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Overdose Mayhem: Austin Grapples With Drug Crisis!

Nine people died in Austin’s deadliest overdose outbreak in years, with a total of 75 people affected in less than a week.

Austin-Travis County Emergency Medical Services said it responded to 75 opioid overdose cases from Monday through Wednesday, while it typically receives two or three calls for overdose emergencies a day. Of those 75 overdoses, nine were fatal.

EMS Division Chief Angela Carr said they responded to 37 overdoses on Monday, 27 on Tuesday, and 7 on Wednesday.

According to the Austin American-Statesman, preliminary toxicology reports on the deceased indicate the presence of fentanyl in all cases, cocaine in eight and methamphetamine in three.

“It is apparent there is a deadly batch of illicit narcotics in our community,” APD Assistant Chief Eric Fitzgerald said.

The outbreak began in downtown Austin and the Riverside Drive area. Later spreading to far South Austin and far East Austin.

Paramedics and community partners began distributing Narcan, a medication used to reduce the effects of opioids.

“Unquestionably it is helping,” said ATCEMS spokesperson Captain Christa Stedman. “We have seen in just a number of days the numbers dramatically decline. That is a great thing and I think it speaks to the incredible work that our community health paramedic team and our partners have done in essentially flooding the city with Narcan. It is so easy to use, you don’t hardly need any training.”

Police said they identified two individuals believed to be involved in the case and were arrested following the outbreak. One person has been charged with felon in possession of a firearm, and other charges are pending.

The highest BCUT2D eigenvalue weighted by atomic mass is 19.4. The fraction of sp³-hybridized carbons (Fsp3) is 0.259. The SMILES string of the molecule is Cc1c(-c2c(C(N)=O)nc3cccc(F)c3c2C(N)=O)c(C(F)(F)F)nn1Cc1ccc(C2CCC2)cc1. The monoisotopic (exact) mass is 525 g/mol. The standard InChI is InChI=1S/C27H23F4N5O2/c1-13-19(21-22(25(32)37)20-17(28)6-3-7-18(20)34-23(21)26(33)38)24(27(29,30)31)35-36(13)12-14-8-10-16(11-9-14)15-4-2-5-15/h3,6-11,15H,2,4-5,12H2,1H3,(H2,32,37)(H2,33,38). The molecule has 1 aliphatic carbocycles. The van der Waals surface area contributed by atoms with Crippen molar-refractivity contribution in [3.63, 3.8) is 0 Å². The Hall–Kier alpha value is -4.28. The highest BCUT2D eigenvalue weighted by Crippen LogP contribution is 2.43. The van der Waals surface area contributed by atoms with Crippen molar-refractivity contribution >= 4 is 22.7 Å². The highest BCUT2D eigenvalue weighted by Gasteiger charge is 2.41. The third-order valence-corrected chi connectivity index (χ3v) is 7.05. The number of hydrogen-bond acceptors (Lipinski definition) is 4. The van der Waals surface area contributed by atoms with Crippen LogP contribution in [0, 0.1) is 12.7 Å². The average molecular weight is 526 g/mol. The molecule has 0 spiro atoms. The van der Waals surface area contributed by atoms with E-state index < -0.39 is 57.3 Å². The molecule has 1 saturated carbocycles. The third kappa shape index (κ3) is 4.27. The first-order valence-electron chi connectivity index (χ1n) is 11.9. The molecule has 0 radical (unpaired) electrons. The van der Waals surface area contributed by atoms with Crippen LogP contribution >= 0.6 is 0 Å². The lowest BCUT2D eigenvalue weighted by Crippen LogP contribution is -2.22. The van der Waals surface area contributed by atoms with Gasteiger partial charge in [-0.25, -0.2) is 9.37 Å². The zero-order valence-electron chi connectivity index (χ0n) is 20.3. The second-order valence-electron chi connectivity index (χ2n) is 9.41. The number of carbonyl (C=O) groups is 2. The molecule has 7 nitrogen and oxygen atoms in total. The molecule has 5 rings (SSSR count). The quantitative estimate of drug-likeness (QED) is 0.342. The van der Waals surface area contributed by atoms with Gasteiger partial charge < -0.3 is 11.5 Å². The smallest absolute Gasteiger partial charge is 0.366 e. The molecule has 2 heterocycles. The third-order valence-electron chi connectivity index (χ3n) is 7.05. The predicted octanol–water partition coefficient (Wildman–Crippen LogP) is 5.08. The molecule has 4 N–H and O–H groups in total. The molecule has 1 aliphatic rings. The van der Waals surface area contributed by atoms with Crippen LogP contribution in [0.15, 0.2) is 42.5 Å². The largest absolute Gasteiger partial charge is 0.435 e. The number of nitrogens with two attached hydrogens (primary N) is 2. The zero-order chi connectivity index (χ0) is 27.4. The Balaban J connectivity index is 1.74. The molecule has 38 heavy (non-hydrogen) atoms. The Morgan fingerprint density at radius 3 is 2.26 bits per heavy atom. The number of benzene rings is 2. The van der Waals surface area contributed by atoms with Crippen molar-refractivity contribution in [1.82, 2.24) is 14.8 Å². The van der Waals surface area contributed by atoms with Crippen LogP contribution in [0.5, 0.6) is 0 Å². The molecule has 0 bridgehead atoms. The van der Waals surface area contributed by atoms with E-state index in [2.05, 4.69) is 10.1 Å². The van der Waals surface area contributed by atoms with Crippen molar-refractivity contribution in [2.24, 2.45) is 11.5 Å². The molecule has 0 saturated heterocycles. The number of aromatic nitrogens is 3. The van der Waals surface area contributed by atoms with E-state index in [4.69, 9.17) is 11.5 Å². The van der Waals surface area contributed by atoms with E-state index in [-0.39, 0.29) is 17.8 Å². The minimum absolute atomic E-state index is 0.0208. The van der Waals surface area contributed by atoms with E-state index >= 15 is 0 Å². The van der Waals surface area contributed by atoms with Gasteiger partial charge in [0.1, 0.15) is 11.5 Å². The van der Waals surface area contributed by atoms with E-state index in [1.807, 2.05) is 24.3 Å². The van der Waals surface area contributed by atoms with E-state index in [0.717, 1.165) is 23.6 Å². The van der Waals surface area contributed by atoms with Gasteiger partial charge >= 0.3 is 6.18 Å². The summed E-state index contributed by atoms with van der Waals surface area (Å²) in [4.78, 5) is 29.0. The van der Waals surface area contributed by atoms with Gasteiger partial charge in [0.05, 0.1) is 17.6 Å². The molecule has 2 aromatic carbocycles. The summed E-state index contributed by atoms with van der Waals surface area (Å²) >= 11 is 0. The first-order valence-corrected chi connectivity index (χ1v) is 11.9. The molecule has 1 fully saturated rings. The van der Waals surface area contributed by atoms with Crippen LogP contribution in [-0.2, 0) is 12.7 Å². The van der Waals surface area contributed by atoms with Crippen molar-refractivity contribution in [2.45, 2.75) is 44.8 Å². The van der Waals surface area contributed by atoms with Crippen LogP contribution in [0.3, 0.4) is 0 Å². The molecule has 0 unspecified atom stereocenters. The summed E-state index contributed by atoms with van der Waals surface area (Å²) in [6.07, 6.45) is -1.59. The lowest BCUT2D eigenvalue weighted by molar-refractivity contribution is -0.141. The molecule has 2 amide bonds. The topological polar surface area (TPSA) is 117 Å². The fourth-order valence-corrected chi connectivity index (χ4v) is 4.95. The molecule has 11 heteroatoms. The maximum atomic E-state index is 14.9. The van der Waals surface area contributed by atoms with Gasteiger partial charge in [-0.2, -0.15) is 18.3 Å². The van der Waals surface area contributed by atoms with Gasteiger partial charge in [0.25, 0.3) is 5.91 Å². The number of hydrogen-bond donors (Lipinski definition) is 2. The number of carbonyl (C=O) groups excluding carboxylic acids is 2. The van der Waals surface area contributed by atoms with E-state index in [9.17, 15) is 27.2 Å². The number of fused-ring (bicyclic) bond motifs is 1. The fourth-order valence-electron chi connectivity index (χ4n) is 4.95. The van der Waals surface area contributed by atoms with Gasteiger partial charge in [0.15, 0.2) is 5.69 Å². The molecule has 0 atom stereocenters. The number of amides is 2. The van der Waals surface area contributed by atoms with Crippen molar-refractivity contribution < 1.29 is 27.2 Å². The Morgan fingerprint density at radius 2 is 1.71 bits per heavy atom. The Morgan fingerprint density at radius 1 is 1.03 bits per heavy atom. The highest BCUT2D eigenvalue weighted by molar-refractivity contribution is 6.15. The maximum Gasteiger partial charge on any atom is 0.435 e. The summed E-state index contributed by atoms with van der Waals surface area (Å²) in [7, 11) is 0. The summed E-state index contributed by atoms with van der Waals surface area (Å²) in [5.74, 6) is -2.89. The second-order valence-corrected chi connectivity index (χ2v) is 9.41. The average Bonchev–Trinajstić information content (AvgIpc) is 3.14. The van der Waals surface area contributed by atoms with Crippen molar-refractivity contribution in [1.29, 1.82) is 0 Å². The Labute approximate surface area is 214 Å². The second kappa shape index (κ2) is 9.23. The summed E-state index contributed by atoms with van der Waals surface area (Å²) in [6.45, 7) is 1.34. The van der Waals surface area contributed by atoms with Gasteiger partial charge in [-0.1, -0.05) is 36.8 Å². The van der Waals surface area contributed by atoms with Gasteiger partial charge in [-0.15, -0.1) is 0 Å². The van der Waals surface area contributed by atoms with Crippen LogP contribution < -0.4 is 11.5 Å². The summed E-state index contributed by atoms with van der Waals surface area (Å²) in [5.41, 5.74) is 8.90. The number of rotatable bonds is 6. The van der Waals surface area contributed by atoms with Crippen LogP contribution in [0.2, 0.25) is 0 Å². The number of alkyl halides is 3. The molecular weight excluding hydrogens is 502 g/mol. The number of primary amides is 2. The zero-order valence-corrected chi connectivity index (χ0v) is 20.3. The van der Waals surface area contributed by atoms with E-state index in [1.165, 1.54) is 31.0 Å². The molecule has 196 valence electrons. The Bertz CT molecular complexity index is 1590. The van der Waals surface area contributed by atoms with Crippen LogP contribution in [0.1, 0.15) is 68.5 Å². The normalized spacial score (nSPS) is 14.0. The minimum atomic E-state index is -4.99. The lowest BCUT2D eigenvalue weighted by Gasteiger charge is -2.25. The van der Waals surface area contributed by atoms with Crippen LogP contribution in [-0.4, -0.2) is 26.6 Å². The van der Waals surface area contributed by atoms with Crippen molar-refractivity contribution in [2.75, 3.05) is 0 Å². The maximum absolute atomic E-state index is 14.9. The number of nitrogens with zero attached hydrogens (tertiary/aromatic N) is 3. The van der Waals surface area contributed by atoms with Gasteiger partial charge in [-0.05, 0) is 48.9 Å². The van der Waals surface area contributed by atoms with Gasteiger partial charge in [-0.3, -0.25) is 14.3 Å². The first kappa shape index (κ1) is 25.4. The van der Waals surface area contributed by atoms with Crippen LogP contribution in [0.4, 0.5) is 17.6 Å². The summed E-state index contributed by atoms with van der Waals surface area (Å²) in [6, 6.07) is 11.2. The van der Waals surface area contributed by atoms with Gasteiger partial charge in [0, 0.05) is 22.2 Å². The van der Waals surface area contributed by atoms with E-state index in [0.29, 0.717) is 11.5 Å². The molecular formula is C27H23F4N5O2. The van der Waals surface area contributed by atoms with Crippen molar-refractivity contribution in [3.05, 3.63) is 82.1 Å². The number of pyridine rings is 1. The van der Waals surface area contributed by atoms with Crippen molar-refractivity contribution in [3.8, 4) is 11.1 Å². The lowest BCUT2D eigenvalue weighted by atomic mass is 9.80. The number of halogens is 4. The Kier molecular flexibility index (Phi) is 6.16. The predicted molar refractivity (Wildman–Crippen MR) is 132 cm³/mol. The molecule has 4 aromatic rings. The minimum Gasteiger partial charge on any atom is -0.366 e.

If an individual is found to be responsible for the manufacture, delivery, or distribution of fentanyl, they could be charged with murder.

The Centers for Disease Control and Prevention’s National Center for Health Statistics estimates that more than 112,000 people died from drug overdoses in the 12-month period ending in May 2023, a 2.5 percent increase from the previous period.

“The recent spike in fentanyl poisonings in Travis County serves as a stark reminder of the deadly nature of this substance,” Sheriff Mike Gleason of the Williamson County Sheriff’s Office said in a statement. “We must all take proactive steps to protect ourselves and our loved ones.”

The statement also urged residents to “to remain vigilant and aware of the dangers posed by fentanyl.”

Written by RA News staff.


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